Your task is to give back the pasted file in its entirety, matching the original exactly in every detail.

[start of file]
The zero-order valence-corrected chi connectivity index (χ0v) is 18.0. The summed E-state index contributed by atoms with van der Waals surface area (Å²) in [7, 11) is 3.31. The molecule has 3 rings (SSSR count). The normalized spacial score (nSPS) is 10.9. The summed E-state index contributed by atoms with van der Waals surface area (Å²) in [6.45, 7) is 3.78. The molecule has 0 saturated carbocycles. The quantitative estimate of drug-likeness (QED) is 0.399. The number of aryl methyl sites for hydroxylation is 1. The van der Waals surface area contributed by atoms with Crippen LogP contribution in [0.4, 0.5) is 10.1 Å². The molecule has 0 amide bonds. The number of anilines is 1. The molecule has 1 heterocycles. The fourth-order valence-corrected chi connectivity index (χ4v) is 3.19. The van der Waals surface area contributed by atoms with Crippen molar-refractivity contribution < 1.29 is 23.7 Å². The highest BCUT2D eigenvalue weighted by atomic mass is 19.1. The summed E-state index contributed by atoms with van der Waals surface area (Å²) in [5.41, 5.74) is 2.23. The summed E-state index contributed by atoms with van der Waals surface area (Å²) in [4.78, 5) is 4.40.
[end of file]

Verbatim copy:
The zero-order valence-corrected chi connectivity index (χ0v) is 18.0. The summed E-state index contributed by atoms with van der Waals surface area (Å²) in [7, 11) is 3.31. The molecule has 3 rings (SSSR count). The normalized spacial score (nSPS) is 10.9. The summed E-state index contributed by atoms with van der Waals surface area (Å²) in [6.45, 7) is 3.78. The molecule has 0 saturated carbocycles. The quantitative estimate of drug-likeness (QED) is 0.399. The number of aryl methyl sites for hydroxylation is 1. The van der Waals surface area contributed by atoms with Crippen LogP contribution in [0.4, 0.5) is 10.1 Å². The molecule has 0 amide bonds. The number of anilines is 1. The molecule has 1 heterocycles. The fourth-order valence-corrected chi connectivity index (χ4v) is 3.19. The van der Waals surface area contributed by atoms with Crippen molar-refractivity contribution < 1.29 is 23.7 Å². The highest BCUT2D eigenvalue weighted by atomic mass is 19.1. The summed E-state index contributed by atoms with van der Waals surface area (Å²) in [5.41, 5.74) is 2.23. The summed E-state index contributed by atoms with van der Waals surface area (Å²) in [4.78, 5) is 4.40.